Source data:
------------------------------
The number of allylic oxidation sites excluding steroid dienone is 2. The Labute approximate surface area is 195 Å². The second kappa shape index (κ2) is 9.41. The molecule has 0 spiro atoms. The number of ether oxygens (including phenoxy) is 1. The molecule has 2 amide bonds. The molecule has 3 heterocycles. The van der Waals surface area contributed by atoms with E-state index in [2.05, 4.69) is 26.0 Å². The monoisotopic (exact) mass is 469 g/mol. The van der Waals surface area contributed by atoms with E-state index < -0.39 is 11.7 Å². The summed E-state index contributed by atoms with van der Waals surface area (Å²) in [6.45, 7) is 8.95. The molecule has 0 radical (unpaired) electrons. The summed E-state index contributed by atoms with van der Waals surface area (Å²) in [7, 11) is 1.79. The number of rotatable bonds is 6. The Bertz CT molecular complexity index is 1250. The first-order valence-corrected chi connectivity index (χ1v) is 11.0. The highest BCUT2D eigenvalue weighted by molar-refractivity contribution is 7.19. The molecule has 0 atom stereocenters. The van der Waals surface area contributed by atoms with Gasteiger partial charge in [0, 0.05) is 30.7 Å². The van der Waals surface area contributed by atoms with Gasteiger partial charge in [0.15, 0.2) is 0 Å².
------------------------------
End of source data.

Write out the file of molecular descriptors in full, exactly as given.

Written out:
The number of allylic oxidation sites excluding steroid dienone is 2. The Labute approximate surface area is 195 Å². The second kappa shape index (κ2) is 9.41. The molecule has 0 spiro atoms. The number of ether oxygens (including phenoxy) is 1. The molecule has 2 amide bonds. The molecule has 3 heterocycles. The van der Waals surface area contributed by atoms with E-state index in [2.05, 4.69) is 26.0 Å². The monoisotopic (exact) mass is 469 g/mol. The van der Waals surface area contributed by atoms with E-state index < -0.39 is 11.7 Å². The summed E-state index contributed by atoms with van der Waals surface area (Å²) in [6.45, 7) is 8.95. The molecule has 0 radical (unpaired) electrons. The summed E-state index contributed by atoms with van der Waals surface area (Å²) in [7, 11) is 1.79. The number of rotatable bonds is 6. The Bertz CT molecular complexity index is 1250. The first-order valence-corrected chi connectivity index (χ1v) is 11.0. The highest BCUT2D eigenvalue weighted by molar-refractivity contribution is 7.19. The molecule has 0 atom stereocenters. The van der Waals surface area contributed by atoms with Gasteiger partial charge in [0, 0.05) is 30.7 Å². The van der Waals surface area contributed by atoms with Gasteiger partial charge in [0.15, 0.2) is 0 Å².